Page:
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Statistics, Computing and Environmental Knowledge in the 20th Century (Leverhulme Centre for Anthropocene Biodiversity)

Department of History

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Dr S Clarke , Prof C Dytham No more applications being accepted Competition Funded PhD Project (Students Worldwide)

About the Project

A PhD studentship is available to explore contributions to environmental knowledge and farming innovations made by applied scientists based at agricultural research stations in Britain and its colonies between 1920 and 1970. Statistics and computing became key tools for the study of ecology during the 20th century and this project will unpack the motives for developing these tools and the assumptions that underpinned their use. You will be based in the Leverhulme Centre for Anthropocene Biodiversity (LCAB) ( at the University of York (, supervised by leading experts in this field, Sabine Clarke and Calvin Dytham.

Key research questions include:
- What is the relationship between problem-solving in agriculture and the development of new quantitative methods of analysis involving statistics and computing between 1920 and 1970?
- What is the relationship between agricultural research and ecology in Britain?
- What was the relationship between environmental knowledge and the ambitions of government for increasing productivity in farming in Britain and the British empire?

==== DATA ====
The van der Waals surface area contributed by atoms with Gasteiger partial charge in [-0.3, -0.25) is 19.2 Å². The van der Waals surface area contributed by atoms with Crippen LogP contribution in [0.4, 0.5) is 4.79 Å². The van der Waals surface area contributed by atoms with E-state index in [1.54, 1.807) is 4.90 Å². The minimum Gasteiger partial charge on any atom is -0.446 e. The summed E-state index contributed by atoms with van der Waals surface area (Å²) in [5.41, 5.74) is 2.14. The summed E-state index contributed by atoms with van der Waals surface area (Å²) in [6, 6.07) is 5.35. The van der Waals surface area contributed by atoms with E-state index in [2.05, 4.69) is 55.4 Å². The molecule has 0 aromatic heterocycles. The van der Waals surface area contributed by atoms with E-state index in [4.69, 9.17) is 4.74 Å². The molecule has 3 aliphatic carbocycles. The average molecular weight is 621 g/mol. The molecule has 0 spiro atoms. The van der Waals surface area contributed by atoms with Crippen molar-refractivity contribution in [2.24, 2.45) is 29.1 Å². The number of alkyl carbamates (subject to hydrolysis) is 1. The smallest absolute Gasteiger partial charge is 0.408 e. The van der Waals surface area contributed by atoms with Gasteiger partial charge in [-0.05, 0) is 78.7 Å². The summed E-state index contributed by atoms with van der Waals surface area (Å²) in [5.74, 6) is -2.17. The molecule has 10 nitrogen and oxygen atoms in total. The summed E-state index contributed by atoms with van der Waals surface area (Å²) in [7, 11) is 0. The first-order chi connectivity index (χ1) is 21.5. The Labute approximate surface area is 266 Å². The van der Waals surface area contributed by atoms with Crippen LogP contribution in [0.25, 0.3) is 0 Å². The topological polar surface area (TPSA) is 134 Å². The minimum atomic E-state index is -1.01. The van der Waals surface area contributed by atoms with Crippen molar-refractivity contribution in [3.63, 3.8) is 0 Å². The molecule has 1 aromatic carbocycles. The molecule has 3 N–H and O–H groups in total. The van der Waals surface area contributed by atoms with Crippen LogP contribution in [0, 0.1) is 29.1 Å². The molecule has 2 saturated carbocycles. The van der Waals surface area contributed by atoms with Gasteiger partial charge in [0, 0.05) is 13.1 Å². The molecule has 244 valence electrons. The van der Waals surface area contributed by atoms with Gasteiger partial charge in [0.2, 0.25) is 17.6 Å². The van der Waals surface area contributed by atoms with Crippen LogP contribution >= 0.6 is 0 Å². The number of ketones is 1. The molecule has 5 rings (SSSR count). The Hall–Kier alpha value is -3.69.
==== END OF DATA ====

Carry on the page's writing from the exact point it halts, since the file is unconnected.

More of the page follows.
You will use the archives of agricultural research stations and British scientists, and relevant publications to map the contexts and networks that were important for the production of new techniques for analysing data and their relationship with ecological and agricultural knowledge in the mid-twentieth century.

You will have an interest in history (of statistics, computing, ecology or agricultural research) or ecological/environmental science methods and interdisciplinary working. There is potential for thinking about the ways in which ecologists communicate their methods (not just their findings) to a wider public audience, a key issue in building trust in science amongst society.

LCAB will provide you with opportunities to interact with other students and researchers across departments and institutions, and will offer additional training as required.

An opportunity ( is also available to submit your own proposal for a fully funded studentship with LCAB.

Entry requirements:
Students with, or expecting to gain, at least an Upper Second Class Honours degree, or equivalent, are invited to apply. The interdisciplinary nature of this research project means that we welcome applications from students with backgrounds in any relevant subject that provides the necessary skills, knowledge and experience for the project.

Shortlisting: by 22nd Jan 2021
Interviews: Feb 2021

Funding Notes

This studentship covers UK fees for 4 years and a tax-free stipend to match the UKRI’s minimum rate for 2021/22 (estimated £15 860 per year) for 3.5 years. Non-UK citizens are welcome to apply but must pay the difference between the international and the UK fee rate themselves. To qualify for UK (home) fee status, students must be from the UK (England, Wales, Scotland and Northern Ireland) or Islands (Channel Islands and Isle of Man) and have been ordinarily resident in the UK for the past three years.

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